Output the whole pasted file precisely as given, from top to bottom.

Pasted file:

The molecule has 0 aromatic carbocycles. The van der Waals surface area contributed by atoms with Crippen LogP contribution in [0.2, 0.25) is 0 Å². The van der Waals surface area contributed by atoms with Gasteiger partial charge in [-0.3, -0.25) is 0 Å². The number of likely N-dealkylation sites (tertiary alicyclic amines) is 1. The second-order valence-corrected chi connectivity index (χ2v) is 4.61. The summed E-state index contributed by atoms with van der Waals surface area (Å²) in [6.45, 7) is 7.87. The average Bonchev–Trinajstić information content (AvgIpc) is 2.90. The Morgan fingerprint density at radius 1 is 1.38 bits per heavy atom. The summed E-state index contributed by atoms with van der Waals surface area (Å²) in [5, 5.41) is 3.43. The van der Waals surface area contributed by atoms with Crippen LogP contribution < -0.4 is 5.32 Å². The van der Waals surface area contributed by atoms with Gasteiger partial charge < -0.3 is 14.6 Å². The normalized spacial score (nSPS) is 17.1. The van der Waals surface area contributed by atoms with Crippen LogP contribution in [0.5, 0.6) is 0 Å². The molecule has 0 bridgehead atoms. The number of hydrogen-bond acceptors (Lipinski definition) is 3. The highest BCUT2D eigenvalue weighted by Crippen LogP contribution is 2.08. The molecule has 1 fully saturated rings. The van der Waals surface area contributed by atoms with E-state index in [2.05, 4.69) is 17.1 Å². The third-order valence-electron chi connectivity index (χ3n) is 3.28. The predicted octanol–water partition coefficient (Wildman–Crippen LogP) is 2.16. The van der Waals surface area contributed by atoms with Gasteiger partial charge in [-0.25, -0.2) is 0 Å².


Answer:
The molecule has 0 aromatic carbocycles. The van der Waals surface area contributed by atoms with Crippen LogP contribution in [0.2, 0.25) is 0 Å². The van der Waals surface area contributed by atoms with Gasteiger partial charge in [-0.3, -0.25) is 0 Å². The number of likely N-dealkylation sites (tertiary alicyclic amines) is 1. The second-order valence-corrected chi connectivity index (χ2v) is 4.61. The summed E-state index contributed by atoms with van der Waals surface area (Å²) in [6.45, 7) is 7.87. The average Bonchev–Trinajstić information content (AvgIpc) is 2.90. The Morgan fingerprint density at radius 1 is 1.38 bits per heavy atom. The summed E-state index contributed by atoms with van der Waals surface area (Å²) in [5, 5.41) is 3.43. The van der Waals surface area contributed by atoms with Crippen LogP contribution < -0.4 is 5.32 Å². The van der Waals surface area contributed by atoms with Gasteiger partial charge < -0.3 is 14.6 Å². The normalized spacial score (nSPS) is 17.1. The van der Waals surface area contributed by atoms with Crippen LogP contribution in [0.5, 0.6) is 0 Å². The molecule has 0 bridgehead atoms. The number of hydrogen-bond acceptors (Lipinski definition) is 3. The highest BCUT2D eigenvalue weighted by Crippen LogP contribution is 2.08. The molecule has 1 fully saturated rings. The van der Waals surface area contributed by atoms with E-state index in [2.05, 4.69) is 17.1 Å². The third-order valence-electron chi connectivity index (χ3n) is 3.28. The predicted octanol–water partition coefficient (Wildman–Crippen LogP) is 2.16. The van der Waals surface area contributed by atoms with Gasteiger partial charge in [-0.25, -0.2) is 0 Å².